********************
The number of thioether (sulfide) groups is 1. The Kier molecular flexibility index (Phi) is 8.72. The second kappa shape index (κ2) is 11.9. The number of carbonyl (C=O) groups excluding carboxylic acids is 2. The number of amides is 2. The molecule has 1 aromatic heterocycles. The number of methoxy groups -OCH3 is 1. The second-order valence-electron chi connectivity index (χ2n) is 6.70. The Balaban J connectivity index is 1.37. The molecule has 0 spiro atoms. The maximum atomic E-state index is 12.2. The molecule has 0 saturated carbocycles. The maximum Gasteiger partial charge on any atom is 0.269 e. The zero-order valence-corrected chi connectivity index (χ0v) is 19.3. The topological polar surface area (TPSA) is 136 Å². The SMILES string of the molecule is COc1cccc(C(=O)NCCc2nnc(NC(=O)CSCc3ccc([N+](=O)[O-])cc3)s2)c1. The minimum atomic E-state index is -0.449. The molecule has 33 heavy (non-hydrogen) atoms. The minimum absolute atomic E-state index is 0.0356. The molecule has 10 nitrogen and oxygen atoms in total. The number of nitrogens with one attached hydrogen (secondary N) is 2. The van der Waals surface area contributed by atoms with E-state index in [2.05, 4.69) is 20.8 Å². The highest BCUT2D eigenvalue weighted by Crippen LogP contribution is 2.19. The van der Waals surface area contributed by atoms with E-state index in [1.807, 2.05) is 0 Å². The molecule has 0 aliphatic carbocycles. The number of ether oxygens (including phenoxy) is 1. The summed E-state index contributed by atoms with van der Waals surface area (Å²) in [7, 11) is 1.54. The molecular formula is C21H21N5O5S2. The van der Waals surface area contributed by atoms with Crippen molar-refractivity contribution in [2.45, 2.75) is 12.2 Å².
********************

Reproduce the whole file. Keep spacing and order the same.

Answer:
The number of thioether (sulfide) groups is 1. The Kier molecular flexibility index (Phi) is 8.72. The second kappa shape index (κ2) is 11.9. The number of carbonyl (C=O) groups excluding carboxylic acids is 2. The number of amides is 2. The molecule has 1 aromatic heterocycles. The number of methoxy groups -OCH3 is 1. The second-order valence-electron chi connectivity index (χ2n) is 6.70. The Balaban J connectivity index is 1.37. The molecule has 0 spiro atoms. The maximum atomic E-state index is 12.2. The molecule has 0 saturated carbocycles. The maximum Gasteiger partial charge on any atom is 0.269 e. The zero-order valence-corrected chi connectivity index (χ0v) is 19.3. The topological polar surface area (TPSA) is 136 Å². The SMILES string of the molecule is COc1cccc(C(=O)NCCc2nnc(NC(=O)CSCc3ccc([N+](=O)[O-])cc3)s2)c1. The minimum atomic E-state index is -0.449. The molecule has 33 heavy (non-hydrogen) atoms. The minimum absolute atomic E-state index is 0.0356. The molecule has 10 nitrogen and oxygen atoms in total. The number of nitrogens with one attached hydrogen (secondary N) is 2. The van der Waals surface area contributed by atoms with E-state index in [2.05, 4.69) is 20.8 Å². The highest BCUT2D eigenvalue weighted by Crippen LogP contribution is 2.19. The van der Waals surface area contributed by atoms with E-state index in [1.807, 2.05) is 0 Å². The molecule has 0 aliphatic carbocycles. The number of ether oxygens (including phenoxy) is 1. The summed E-state index contributed by atoms with van der Waals surface area (Å²) in [7, 11) is 1.54. The molecular formula is C21H21N5O5S2. The van der Waals surface area contributed by atoms with Crippen molar-refractivity contribution in [2.45, 2.75) is 12.2 Å².